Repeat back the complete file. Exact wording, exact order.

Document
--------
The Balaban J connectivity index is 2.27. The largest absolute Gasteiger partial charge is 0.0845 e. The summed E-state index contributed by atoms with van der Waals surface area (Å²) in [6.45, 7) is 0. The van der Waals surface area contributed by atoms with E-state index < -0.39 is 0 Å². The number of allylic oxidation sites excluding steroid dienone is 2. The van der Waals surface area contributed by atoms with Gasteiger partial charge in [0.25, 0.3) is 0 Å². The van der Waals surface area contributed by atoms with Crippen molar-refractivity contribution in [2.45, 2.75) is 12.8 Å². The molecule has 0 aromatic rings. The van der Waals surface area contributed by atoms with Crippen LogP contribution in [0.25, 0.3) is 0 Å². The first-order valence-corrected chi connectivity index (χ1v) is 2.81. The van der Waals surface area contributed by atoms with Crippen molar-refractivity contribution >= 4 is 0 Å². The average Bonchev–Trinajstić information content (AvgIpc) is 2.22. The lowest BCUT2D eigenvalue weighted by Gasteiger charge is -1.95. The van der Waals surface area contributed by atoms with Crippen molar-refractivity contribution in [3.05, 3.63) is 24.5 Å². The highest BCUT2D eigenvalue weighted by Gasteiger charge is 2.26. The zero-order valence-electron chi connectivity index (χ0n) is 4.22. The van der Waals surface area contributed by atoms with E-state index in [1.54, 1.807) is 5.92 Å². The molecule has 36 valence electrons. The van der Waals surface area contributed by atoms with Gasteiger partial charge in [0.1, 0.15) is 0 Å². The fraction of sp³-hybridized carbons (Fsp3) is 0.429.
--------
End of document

The Balaban J connectivity index is 2.27. The largest absolute Gasteiger partial charge is 0.0845 e. The summed E-state index contributed by atoms with van der Waals surface area (Å²) in [6.45, 7) is 0. The van der Waals surface area contributed by atoms with E-state index < -0.39 is 0 Å². The number of allylic oxidation sites excluding steroid dienone is 2. The van der Waals surface area contributed by atoms with Gasteiger partial charge in [0.25, 0.3) is 0 Å². The van der Waals surface area contributed by atoms with Crippen molar-refractivity contribution in [2.45, 2.75) is 12.8 Å². The molecule has 0 aromatic rings. The van der Waals surface area contributed by atoms with Crippen LogP contribution in [0.25, 0.3) is 0 Å². The first-order valence-corrected chi connectivity index (χ1v) is 2.81. The van der Waals surface area contributed by atoms with Crippen molar-refractivity contribution >= 4 is 0 Å². The average Bonchev–Trinajstić information content (AvgIpc) is 2.22. The lowest BCUT2D eigenvalue weighted by Gasteiger charge is -1.95. The van der Waals surface area contributed by atoms with Crippen molar-refractivity contribution in [3.05, 3.63) is 24.5 Å². The highest BCUT2D eigenvalue weighted by Gasteiger charge is 2.26. The zero-order valence-electron chi connectivity index (χ0n) is 4.22. The van der Waals surface area contributed by atoms with E-state index in [1.54, 1.807) is 5.92 Å². The molecule has 36 valence electrons. The van der Waals surface area contributed by atoms with Gasteiger partial charge in [0.1, 0.15) is 0 Å². The fraction of sp³-hybridized carbons (Fsp3) is 0.429.